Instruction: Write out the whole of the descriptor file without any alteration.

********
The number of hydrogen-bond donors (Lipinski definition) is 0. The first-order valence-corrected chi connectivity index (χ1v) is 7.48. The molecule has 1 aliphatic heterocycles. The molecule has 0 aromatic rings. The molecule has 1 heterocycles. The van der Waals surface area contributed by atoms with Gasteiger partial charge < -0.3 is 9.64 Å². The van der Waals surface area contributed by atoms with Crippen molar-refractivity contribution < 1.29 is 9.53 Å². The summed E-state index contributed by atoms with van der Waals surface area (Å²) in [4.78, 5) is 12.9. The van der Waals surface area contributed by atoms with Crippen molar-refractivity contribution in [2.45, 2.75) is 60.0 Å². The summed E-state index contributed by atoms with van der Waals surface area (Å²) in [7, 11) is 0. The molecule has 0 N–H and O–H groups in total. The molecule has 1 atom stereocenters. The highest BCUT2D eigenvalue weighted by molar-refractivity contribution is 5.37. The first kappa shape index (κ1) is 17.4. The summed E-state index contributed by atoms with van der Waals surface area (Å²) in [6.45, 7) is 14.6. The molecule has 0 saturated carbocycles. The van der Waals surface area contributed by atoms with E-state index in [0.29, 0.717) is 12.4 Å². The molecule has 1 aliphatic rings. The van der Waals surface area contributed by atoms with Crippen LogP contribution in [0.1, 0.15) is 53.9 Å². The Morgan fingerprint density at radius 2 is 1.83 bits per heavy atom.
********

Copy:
The number of hydrogen-bond donors (Lipinski definition) is 0. The first-order valence-corrected chi connectivity index (χ1v) is 7.48. The molecule has 1 aliphatic heterocycles. The molecule has 0 aromatic rings. The molecule has 1 heterocycles. The van der Waals surface area contributed by atoms with Gasteiger partial charge < -0.3 is 9.64 Å². The van der Waals surface area contributed by atoms with Crippen molar-refractivity contribution < 1.29 is 9.53 Å². The summed E-state index contributed by atoms with van der Waals surface area (Å²) in [4.78, 5) is 12.9. The van der Waals surface area contributed by atoms with Crippen molar-refractivity contribution in [2.45, 2.75) is 60.0 Å². The summed E-state index contributed by atoms with van der Waals surface area (Å²) in [7, 11) is 0. The molecule has 0 N–H and O–H groups in total. The molecule has 1 atom stereocenters. The highest BCUT2D eigenvalue weighted by molar-refractivity contribution is 5.37. The first kappa shape index (κ1) is 17.4. The summed E-state index contributed by atoms with van der Waals surface area (Å²) in [6.45, 7) is 14.6. The molecule has 0 saturated carbocycles. The van der Waals surface area contributed by atoms with E-state index in [0.29, 0.717) is 12.4 Å². The molecule has 1 aliphatic rings. The van der Waals surface area contributed by atoms with Crippen LogP contribution in [0.1, 0.15) is 53.9 Å². The Morgan fingerprint density at radius 2 is 1.83 bits per heavy atom.